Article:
The trade are masters at undervaluing cars because they are not sure of the model, or the specification. They have an uncanny habit of looking at the cheapest in the book and trying to buy it for that price, simply because they are unsure of the model. If it turns out to be a better model, they feel they have won the lottery.
Badge engineering, as it has been technically called for the past few years, is increasingly a factor in used car values. It is also an issue where vans are sent to auction. If the trade does not know exactly what model it is, or whether it is short, medium or long wheelbase, buyers will again try to buy it for the cheapest possible price.
BMW has been criticised for offering de-badging. Although other manufacturers offer this service, it seems only BMW drivers prefer in some cases to have their cars without boot badges. It is normally the lower-end cars that are de-badged. But BMW is unusual in the fact that the exact specification, date first registered, who supplied the vehicle new, and service history can be obtained by any BMW dealer armed with the PIN number. This openness about a car's history can only help residuals as it gives the confidence that every dealer needs. Until other manufacturers catch up, it is back to sticking badges on cars - not a bad thing when it comes to car park snobbery.
Proton must prove itself
IT appears that Proton is engaged in a concerted effort to attack the fleet market. The recent introduction of the Impian is Proton's best effort so far to target leasing and contract hire companies.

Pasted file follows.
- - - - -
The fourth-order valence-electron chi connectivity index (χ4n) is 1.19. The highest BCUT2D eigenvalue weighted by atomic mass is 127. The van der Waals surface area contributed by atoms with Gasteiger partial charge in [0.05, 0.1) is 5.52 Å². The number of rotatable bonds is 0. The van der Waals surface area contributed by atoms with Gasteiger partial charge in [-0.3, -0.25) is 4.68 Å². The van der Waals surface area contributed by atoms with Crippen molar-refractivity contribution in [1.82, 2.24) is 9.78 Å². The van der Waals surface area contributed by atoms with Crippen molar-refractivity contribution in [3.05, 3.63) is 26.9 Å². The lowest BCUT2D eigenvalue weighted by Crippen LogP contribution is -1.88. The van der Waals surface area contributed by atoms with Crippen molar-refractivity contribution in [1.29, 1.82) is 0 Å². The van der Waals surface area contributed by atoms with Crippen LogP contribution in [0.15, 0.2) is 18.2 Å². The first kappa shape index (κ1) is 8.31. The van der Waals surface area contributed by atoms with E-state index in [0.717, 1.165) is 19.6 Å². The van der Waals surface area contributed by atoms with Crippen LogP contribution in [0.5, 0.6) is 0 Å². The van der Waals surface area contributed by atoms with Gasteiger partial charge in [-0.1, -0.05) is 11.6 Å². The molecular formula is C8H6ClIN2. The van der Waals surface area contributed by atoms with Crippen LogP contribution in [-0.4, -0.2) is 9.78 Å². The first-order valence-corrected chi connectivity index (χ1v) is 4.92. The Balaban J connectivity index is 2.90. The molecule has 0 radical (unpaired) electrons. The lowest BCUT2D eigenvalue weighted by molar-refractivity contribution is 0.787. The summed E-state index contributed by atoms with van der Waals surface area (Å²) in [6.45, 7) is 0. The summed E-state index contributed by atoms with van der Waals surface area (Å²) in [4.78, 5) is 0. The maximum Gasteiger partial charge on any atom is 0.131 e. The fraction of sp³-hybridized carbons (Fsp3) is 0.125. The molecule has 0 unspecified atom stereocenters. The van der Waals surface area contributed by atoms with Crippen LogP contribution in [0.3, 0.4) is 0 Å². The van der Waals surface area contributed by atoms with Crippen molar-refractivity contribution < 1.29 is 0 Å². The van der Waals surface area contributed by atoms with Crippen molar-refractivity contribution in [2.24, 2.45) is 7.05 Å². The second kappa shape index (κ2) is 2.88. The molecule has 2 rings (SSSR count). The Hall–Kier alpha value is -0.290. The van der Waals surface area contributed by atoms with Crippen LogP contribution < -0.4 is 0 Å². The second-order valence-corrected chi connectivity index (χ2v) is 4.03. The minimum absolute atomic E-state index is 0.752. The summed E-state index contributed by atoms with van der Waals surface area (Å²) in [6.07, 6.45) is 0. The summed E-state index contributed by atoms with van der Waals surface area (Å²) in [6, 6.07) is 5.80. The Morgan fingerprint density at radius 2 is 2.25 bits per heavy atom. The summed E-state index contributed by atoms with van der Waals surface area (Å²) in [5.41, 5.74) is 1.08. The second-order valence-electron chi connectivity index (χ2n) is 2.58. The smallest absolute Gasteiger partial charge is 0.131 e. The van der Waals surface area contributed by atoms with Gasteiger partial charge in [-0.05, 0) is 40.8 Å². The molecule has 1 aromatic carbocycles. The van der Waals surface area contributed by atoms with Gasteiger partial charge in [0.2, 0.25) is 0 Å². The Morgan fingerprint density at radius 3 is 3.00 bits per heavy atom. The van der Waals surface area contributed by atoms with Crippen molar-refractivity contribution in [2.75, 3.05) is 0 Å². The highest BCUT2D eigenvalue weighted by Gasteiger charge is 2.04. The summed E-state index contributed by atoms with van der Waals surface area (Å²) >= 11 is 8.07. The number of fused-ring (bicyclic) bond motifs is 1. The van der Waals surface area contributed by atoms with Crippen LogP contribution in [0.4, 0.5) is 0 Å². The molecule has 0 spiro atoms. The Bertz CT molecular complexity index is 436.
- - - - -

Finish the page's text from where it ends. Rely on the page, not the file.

Proton has been in the UK market for more than 10 years and has had a roller-coaster ride. After getting off to a great start, fortunes have been mixed. With no real clear marketing plans, the public was confused, as was the dealer network, at the constant re-organisation of staff and model line-up.
It takes years of consistency to become established with customers, particularly fleet customers. It seemed to take SEAT and Skoda forever to establish themselves in an already crowded corporate market.
For yet another manufacturer to secure orders quickly may not be so easy in the short term. In the longer term, the products have to be better than the rest and offer value for money, with image being another factor. With CAP Monitor predicting mid-20% residual values at three years/60,000 miles for the Impian, Proton has some way to go to prove itself.
AS nice used cars continue to be sought after, albeit at softening prices, the rest are still on a slide. High mileage cars are now really struggling, with 80,000 miles the ceiling for most dealers.
When it gets to 100,000 miles, there are hardly any bidders. Some auctions are turning away higher mileage cars. The difference in values between cars with up to 60,000 miles and those over 80,000 is getting wider.
The disposal manager with plenty of high mileage cars coming off the fleet must plan where to sell them, as traditional sources of sale may not be the best.
Van sales vary
Business is still a little patchy in the commercial vehicle market, according to the senior editor of Red Book, David Hill. However, there are still some deals to be made.
Astra vans are performing steadily, with the exception of the DTi model, which is not achieving the expected premiums. Renault Kangoos and Vauxhall Combos are steady and although Ford Escorts are still around in numbers they are holding their own.
Bigger high-mileage vans are hard work, with the exception of Mercedes-Benz Sprinters, but even 308s have to be tidy. Ford Transit long wheel base high-roofs are coming closer to standard roof values.
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